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The results of a gigantic biology project — called ENCODE — were released today. The project covered 10 years of effort by over 400 scientists and has culminated in 30 scientific papers published today.The estimated price of the project, mostly funded by the National Institutes of Health, is $185 million. It’s produced hundreds of terabytes of raw data.
The point of funding all this work? To make sense of the jumbled mess of chemicals which make us human — called the human genome. Our genome is the sequence of letters of a chemical called DNA that live in all of our cells. This DNA is what makes a human a human and not a fish — each species has a different string of DNA that makes them unique.
In 2001 a group of scientists published the DNA code of a person: The first fully sequenced — every letter of the string figured out — human genome. The problem? We had no idea what it meant. Researchers have spent the last decade trying to figure it out.
What’s especially confusing about our DNA is that only a tiny fraction (somewhere around 1.5 per cent) actually hold instructions for the proteins that make up our cells and perform their functions. So researchers set out to discover what the rest was doing.
A huge study
They did so by studying 147 different kinds of human cells (of the few thousand present in the human body) in the lab to see what parts of the genome were active in each. Because we use the same set of DNA instructions to do all the different things our bodies do every day, one part of the genome is likely to be active in one cell type, but not in others.
“Almost every nucleotide is associated with a function of some sort or another, and we now know where they are, what binds to them, what their associations are, and more,” study researcher Tom Gingeras told Ed Yong of Not Exactly Rocket Science in his comprehensive blog post on the new data (I definitely recommend it if you are interested in learning more).
Here’s how Yong describes the new data:
Think of the human genome as a city. The basic layout, tallest buildings and most famous sights are visible from a distance. That’s where we got to in 2001. Now, we’ve zoomed in. We can see the players that make the city tick: the cleaners and security guards who maintain the buildings, the sewers and power lines connecting distant parts, the police and politicians who oversee the rest. That’s where we are now: a comprehensive 3-D portrait of a dynamic, changing entity, rather than a static, 2-D map.
Endless findingsTheir data set is so gigantic it’s mind boggling, so here are some highlights of what they’ve found from it so far:
- Though most of the genome doesn’t actually hold the blueprint of a protein, about 80 per cent of it has a function of some kind. The areas of the genome that are active are different for every type of cell — and are what make that cell type unique.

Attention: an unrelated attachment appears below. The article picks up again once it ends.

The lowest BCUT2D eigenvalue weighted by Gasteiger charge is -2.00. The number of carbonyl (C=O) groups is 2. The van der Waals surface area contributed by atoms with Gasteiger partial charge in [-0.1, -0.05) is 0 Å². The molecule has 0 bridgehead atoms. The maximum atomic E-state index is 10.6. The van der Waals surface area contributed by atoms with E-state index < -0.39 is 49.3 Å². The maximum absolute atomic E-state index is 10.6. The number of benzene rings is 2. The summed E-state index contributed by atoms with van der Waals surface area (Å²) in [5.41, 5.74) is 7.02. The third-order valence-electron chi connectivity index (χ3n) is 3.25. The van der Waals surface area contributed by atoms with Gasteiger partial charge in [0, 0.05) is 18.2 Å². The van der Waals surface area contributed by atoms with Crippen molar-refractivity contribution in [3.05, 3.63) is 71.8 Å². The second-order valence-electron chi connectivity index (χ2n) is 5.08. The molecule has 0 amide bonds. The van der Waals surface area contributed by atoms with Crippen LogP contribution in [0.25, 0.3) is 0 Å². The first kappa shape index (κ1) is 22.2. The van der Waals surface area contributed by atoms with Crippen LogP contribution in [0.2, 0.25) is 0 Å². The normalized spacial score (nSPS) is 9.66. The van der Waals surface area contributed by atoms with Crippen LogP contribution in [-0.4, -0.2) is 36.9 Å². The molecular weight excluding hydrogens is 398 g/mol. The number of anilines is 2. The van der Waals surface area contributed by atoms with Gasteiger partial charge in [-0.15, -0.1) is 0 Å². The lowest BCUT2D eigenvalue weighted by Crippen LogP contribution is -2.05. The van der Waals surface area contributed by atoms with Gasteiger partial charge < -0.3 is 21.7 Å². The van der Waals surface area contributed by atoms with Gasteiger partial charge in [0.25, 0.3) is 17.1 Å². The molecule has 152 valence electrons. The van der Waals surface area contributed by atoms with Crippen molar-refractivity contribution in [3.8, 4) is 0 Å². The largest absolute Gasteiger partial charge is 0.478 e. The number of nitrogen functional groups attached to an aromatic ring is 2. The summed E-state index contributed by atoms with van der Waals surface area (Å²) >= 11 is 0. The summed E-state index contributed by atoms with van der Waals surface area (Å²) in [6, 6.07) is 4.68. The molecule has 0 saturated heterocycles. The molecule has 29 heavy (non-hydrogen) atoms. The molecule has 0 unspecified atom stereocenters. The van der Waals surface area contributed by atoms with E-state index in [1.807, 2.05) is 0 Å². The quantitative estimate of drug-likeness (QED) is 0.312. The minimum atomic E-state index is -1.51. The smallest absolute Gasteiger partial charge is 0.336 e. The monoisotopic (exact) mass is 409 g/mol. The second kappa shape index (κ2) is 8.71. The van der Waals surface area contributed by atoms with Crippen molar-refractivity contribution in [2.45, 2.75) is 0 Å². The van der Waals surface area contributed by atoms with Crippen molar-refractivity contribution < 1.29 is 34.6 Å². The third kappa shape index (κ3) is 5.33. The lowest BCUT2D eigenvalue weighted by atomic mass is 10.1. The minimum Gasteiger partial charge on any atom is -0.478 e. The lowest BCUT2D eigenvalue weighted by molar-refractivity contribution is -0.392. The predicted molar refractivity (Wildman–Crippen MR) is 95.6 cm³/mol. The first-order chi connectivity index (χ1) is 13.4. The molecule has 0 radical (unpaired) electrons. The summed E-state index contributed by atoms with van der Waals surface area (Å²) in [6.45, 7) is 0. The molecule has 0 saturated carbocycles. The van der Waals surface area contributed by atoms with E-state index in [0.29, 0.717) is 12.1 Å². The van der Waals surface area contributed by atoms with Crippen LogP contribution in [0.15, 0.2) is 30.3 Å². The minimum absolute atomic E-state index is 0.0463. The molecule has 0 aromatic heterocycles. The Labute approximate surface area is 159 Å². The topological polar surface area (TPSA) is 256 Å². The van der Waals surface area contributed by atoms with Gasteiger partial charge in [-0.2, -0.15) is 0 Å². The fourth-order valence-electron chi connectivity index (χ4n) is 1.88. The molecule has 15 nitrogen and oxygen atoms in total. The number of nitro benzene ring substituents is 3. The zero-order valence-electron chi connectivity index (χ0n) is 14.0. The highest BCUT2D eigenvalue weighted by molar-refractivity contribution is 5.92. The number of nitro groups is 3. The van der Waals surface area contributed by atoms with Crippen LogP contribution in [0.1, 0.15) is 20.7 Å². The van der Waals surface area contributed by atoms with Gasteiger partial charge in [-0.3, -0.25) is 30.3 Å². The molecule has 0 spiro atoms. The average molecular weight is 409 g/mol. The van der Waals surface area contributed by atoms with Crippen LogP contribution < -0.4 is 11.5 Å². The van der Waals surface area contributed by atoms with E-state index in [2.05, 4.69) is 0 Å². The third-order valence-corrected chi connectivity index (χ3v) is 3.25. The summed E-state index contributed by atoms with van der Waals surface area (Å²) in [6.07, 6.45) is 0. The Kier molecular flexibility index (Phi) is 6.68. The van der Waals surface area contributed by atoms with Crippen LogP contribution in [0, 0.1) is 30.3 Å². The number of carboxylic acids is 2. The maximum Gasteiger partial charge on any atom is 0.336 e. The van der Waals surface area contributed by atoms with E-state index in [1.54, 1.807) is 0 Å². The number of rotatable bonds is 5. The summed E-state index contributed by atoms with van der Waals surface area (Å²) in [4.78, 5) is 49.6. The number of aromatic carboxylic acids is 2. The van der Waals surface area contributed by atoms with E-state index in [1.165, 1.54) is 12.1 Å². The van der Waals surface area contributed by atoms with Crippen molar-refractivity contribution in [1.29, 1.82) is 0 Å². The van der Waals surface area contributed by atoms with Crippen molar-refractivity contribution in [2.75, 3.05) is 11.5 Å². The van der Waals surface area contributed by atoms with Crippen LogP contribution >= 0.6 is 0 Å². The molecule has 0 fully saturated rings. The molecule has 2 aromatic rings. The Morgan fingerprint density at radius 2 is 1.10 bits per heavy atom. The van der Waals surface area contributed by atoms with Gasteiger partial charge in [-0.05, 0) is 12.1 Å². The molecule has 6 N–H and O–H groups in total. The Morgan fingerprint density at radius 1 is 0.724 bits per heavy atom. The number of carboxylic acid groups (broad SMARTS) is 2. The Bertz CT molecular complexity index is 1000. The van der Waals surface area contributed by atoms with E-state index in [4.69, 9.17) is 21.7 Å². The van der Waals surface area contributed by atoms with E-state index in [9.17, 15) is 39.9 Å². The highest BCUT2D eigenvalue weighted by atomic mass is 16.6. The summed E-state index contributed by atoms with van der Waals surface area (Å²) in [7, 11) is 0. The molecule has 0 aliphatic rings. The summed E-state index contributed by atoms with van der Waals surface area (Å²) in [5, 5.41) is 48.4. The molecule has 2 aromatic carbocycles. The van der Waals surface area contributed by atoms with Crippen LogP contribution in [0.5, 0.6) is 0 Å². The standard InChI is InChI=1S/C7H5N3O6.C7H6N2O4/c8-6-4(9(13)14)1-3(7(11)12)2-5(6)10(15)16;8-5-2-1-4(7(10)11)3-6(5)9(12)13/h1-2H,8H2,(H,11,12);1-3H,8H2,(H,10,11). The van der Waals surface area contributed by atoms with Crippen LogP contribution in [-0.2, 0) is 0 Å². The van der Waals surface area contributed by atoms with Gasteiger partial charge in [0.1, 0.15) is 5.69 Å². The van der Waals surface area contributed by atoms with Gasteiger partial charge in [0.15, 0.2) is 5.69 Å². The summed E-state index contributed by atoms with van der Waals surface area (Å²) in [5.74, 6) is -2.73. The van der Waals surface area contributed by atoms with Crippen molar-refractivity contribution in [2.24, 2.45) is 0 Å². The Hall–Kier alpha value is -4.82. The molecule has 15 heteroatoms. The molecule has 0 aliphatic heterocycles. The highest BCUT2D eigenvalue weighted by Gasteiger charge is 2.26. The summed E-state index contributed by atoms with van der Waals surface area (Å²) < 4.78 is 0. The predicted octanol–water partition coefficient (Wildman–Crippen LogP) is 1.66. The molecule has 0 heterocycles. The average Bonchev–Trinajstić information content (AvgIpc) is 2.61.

- Many of these previously “junk” areas actually influence the genes that code for proteins — they turn them on or off, or control when they are copied.
- Some other areas are copied and have actions in the cells as molecules of DNA’s sister chemical RNA instead of being turned into proteins.
- Other areas act as handles that other proteins use to fold or unfold the genome from its compact shape when it’s being stored or copied.
- There’s still 20 per cent of a human’s DNA that we haven’t figured out. This is likely because, even the ENCODE project, as big as it is, has only analysed a fraction of human cell types.
- The “genes” we thought we knew have been obliterated. The researchers found that they are all butting up against each other, sharing sequences, and what we used to think of as a gene can be made into many different things and used in different ways by different cells.
- All of this information could redefine our idea of a gene. It’s no longer a single stretch of DNA that codes for a protein. Instead of thinking of DNA as the single unit, we should think of the ending transcript of RNA that’s turned into protein as the essential “unit” of our genome.
- Many sites in the genome that have been linked to the genetic basis of a disease are actually part of the genome that aren’t made into proteins. One of the ENCODE research studies, publishing tomorrow in the journal Science, was to link all of this data on thousands of studies with what they saw happening in these 147 different cell types. Many of the elements found in these studies are in the “controlling” areas of the genome, not the genes themselves.
(Some good, more in depth articles about the findings: Not Exactly Rocket Science and Brendan Maher’s lengthy analysis at Nature. All of the ENCODE data is freely available to the public at a portal site and at Nature.com, for those who are scientifically inclined.)
While this is an amazing feat, the project is only in its infancy. Researchers will be combing through the data from the ENCODE project for a century and making new connections and understanding. The project is just headed into its third stage and lots more will come from this gigantic data set, Maher’s article says.
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